Busy mothers are always on the lookout for meals that are nutritious, affordable and kid-friendly. To achieve all these goals at once, meal planning is essential. When coming up with a week's worth of meals, look for recipes that offer high nutritional value and ease of preparation and that can also be fun to cook with your kids. Your ultimate aim is to come up with meals that are fast and nutritious, redefining fast food.
One of the advantages of meal planning is that you can prepare one meal — for example, grilled chicken breasts — and use the leftovers in another, such as a chicken salad or chicken pasta. When planning, also consider "one-pan" meals that can be cooked together, such as a pot roast or roast chicken with vegetables cooked in the same pan. If you make soup, chili, pasta sauce or any other item that can be made in large batches, make more than you need for a single meal and freeze the rest so you can include it in a future meal. It can also be fun to designate certain nights as "pizza night" or "burger night," allowing you to have those dinners planned well in advance.
The Importance of Breakfast
Both parents and children should start off the day with a healthy, balanced breakfast, which should also be the biggest, most substantial meal of the day. Plan breakfasts that incorporate protein from sources such as yogurt and meat, carbohydrates from whole-grain cereal or toast, and fiber from fruits. Designate one morning per week for breakfast smoothies; the night before, blend up a breakfast shake of yogurt, fresh fruit, wheat germ and a bit of protein powder and refrigerate overnight so it will be ready to go in the morning, providing your kids with maximum nutrients in minimum time.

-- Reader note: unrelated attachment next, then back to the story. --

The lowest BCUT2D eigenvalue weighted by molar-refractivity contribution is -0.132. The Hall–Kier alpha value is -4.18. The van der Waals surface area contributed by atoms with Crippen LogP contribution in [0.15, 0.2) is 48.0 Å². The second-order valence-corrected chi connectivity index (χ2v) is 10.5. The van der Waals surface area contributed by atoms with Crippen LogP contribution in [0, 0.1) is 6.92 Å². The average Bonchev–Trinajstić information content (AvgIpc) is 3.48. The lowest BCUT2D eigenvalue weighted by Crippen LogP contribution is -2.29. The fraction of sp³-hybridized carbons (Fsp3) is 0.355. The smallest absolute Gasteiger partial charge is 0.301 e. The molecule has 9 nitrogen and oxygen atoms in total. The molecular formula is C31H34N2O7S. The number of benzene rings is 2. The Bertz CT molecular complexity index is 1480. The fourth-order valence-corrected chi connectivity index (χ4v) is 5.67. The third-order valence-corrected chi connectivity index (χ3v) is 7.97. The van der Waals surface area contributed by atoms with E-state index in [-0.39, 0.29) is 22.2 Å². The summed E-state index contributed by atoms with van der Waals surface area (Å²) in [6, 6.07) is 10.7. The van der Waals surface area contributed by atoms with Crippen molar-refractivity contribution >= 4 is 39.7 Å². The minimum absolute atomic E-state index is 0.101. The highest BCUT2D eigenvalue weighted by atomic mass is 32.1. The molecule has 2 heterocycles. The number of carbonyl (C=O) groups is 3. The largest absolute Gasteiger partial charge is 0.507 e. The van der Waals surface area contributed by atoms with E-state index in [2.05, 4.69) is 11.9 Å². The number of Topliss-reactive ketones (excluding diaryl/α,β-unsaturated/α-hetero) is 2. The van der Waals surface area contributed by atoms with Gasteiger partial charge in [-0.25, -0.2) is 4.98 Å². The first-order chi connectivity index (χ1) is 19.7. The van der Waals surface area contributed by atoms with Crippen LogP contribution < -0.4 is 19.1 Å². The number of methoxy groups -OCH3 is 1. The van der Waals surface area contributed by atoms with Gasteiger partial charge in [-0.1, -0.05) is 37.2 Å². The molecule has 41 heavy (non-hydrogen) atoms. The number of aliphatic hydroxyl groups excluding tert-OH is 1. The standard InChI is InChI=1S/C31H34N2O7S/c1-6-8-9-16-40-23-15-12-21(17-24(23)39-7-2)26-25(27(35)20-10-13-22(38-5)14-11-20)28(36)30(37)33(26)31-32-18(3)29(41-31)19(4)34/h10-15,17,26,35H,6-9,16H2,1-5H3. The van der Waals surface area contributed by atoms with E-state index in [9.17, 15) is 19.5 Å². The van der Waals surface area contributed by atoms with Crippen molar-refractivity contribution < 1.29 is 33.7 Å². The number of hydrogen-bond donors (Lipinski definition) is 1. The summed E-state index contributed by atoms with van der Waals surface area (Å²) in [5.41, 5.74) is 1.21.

If your school-age children pack a lunch, keep in mind that kids will easily become bored of the same old lunches, so think about ways to add variety. For example, if they're used to having a sandwich, instead pack a wrap with deli meat, fresh vegetables, creamy dressing and cheese wrapped in a whole-wheat tortilla. Plan to pack them a different type of fruit each day, such as apples, bananas or grapes, as well as snacks, such as nuts, sunflower seeds and yogurt tubes. Mix it up and keep school lunches from becoming boring.
When planning dinners, keep the focus on meals that are fast and nutritious, and try to use leftovers whenever possible. For example, leftover chicken can be combined with frozen vegetables and crushed tomatoes jazzed up with seasoning mix in a savory sauce for fresh pasta. Another option is to use a premade pizza crust and top it with chicken, vegetables and cheese; for a different variation, try goat cheese and substitute pesto for for tomato sauce. Another plan that's quick, easy and nutritious is a stir-fry, including thinly sliced meat, fresh vegetables and items such as scrambled eggs or cashews over a bed of rice. By the time the rice has finished cooking, your stir-fry will be ready to serve as well. Let kids wash and tear lettuce for crispy green salads, and allow them to choose from a variety of creamy dressings to put out for the family; they'll love having responsibility for "their part" of the meal.